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Choose Your Words Carefully

A s editors of an international legal publication, we often encounter different voices, writing styles, and grammar preferences. Even within English, a lingua franca of global business, there are variances. The Docket reached out to lawyers in various countries, including several nations where English is the primary language, to understand the different legal terms they prefer. Here is a summary of what we heard.

In the United States, the terms “attorneys” and “lawyers” are used interchangeably. A lawyer might denote someone with a law degree who is not practicing law, such as a real estate agent, a legal journalist, or law firm marketer. Attorneys, in general, are practicing lawyers. In Australia, “attorney” is not used – unless someone is watching an American show on Netflix.

In Canada, the connotations are different. Aliya Ramji, general counsel of Figure 1 in Toronto, says she thinks of an attorney as someone who can make decisions on your behalf (after consulting with the client, of course) – someone with a power of attorney.

Commonwealth nations, such as Australia, New Zealand, India, Malaysia, and Canada, have two types of lawyers: barristers and solicitors. Teresa Cleary, general counsel and company secretary for the Australian Institute of Company Directors, says an easy way to remember the difference is that the “b” in barrister also stands for “bar,” meaning they go to court to present the case. Solicitors spend more time out of court.

Theo Kapodistrias, a lawyer at the University of Tasmania, notes that the terms are used slightly differently on his island. In Tasmania, the law is a “fused profession, so everyone is both a barrister and solicitor. In Tasmania, there is nothing preventing someone who works as a solicitor from appearing in court,” he says.

Idioms and turns of phrase can also be problematic. Cleary remembers telling an American lawyer that she was “under the pump” – meaning she was busy or under pressure at work, a throwback to Australia’s colonial days when angry mobs would restrain a person beneath a pump and pour water on them (or so it’s thought). The American was puzzled. The expression is similar to “behind the eight-ball” in American English, which is an unfavorable position in the game of pool.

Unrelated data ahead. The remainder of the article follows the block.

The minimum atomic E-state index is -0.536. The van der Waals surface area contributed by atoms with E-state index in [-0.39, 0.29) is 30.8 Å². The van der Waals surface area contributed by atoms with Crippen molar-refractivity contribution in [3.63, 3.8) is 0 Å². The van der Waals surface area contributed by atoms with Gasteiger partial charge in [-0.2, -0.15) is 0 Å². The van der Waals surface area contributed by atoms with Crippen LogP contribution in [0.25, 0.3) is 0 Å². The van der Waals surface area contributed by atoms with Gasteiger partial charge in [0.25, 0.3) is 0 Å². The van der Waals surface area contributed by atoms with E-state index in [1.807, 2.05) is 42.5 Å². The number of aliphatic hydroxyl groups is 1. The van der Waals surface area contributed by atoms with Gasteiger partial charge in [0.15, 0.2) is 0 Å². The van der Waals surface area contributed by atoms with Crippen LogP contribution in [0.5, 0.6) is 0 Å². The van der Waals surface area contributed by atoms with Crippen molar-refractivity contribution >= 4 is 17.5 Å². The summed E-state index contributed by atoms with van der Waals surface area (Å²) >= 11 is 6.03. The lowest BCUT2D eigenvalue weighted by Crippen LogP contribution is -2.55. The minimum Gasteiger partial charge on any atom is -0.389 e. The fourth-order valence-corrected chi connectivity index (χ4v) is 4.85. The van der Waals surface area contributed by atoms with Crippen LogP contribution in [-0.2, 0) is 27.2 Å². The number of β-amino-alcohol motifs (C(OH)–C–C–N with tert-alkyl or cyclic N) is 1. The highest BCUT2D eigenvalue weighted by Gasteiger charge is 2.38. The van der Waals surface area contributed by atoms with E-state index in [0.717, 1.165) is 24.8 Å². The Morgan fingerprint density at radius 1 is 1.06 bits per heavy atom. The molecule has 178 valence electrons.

Holidays are another tricky area. As globalization increases, more people are celebrating and becoming aware of  holidays and holy days in other parts of the word. Lunar New Year is popular in many Asian countries where the calendar is traditionally aligned with the phases of the moon. These new year celebrations are now practiced in many Western countries as the proverbial “cultural melting pot” combines traditions from ancestral homelands with present-day diaspora realities.

Dragon dances are a common sight during the Lunar New Year in Australia, says Scott Long, director of legal services at the University of Adelaide. In Toronto, Figure 1’s Ramji notes that there’s a Lunar New Year parade a few blocks from her office.

Most other Canadian holidays are like ones in the United States, she says, with the notable exception of Thanksgiving, which occurs a month earlier because the harvest comes earlier in the northern latitudes. Long, the Adelaide-based lawyer, cautions not to schedule any deadlines between Christmas and the first two weeks of January because most of the country is on extended leave. He says it would be a “rookie mistake” to do that because it would show a level of unfamiliarity with the country’s clients and coworkers.

In India, there are three national holidays: Republic Day, on January 26, which commemorates the adoption of the constitution of India in 1950; Independence Day, on August 15; and October 2, which is the birthday of Mohandas (Mahatma) Gandhi.

But there are also holidays that are observed in different states or regions, depending on the dominant religion of the area (Hindu, Muslim, Sikh, Buddhist, Jain, Parsee (Zoroastrian) and Christian) and many local festivals. When setting up a schedule with Indian partners, it’s wise to ask about any holidays that might affect the working calendar.

And then there’s caffeinated beverages. In Australia, according to our many contributors, a cappuccino is sprinkled with chocolate. Who knew?


The information in any resource collected in this virtual library should not be construed as legal advice or legal opinion on specific facts and should not be considered representative of the views of its authors, its sponsors, and/or ACC. These resources are not intended as a definitive statement on the subject addressed. Rather, they are intended to serve as a tool providing practical advice and references for the busy in-house practitioner and other readers.